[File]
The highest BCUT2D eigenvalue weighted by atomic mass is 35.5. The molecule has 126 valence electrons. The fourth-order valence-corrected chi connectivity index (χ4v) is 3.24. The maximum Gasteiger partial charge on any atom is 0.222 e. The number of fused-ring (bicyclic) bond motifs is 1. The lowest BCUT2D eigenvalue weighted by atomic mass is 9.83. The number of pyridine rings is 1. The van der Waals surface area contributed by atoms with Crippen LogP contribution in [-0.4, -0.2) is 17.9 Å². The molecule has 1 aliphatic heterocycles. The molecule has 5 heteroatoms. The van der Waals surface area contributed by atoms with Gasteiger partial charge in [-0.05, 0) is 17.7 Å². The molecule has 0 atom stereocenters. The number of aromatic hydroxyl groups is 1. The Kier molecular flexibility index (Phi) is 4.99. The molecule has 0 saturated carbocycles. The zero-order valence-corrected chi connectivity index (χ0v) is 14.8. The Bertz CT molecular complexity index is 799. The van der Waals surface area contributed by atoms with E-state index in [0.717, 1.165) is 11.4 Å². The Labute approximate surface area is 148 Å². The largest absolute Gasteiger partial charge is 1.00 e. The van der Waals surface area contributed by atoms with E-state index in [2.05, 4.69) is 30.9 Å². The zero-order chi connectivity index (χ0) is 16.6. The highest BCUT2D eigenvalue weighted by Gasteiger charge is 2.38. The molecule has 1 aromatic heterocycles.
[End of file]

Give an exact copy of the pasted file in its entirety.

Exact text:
The highest BCUT2D eigenvalue weighted by atomic mass is 35.5. The molecule has 126 valence electrons. The fourth-order valence-corrected chi connectivity index (χ4v) is 3.24. The maximum Gasteiger partial charge on any atom is 0.222 e. The number of fused-ring (bicyclic) bond motifs is 1. The lowest BCUT2D eigenvalue weighted by atomic mass is 9.83. The number of pyridine rings is 1. The van der Waals surface area contributed by atoms with Crippen LogP contribution in [-0.4, -0.2) is 17.9 Å². The molecule has 1 aliphatic heterocycles. The molecule has 5 heteroatoms. The van der Waals surface area contributed by atoms with Gasteiger partial charge in [-0.05, 0) is 17.7 Å². The molecule has 0 atom stereocenters. The number of aromatic hydroxyl groups is 1. The Kier molecular flexibility index (Phi) is 4.99. The molecule has 0 saturated carbocycles. The zero-order valence-corrected chi connectivity index (χ0v) is 14.8. The Bertz CT molecular complexity index is 799. The van der Waals surface area contributed by atoms with E-state index in [0.717, 1.165) is 11.4 Å². The Labute approximate surface area is 148 Å². The largest absolute Gasteiger partial charge is 1.00 e. The van der Waals surface area contributed by atoms with E-state index in [2.05, 4.69) is 30.9 Å². The zero-order chi connectivity index (χ0) is 16.6. The highest BCUT2D eigenvalue weighted by Gasteiger charge is 2.38. The molecule has 1 aromatic heterocycles.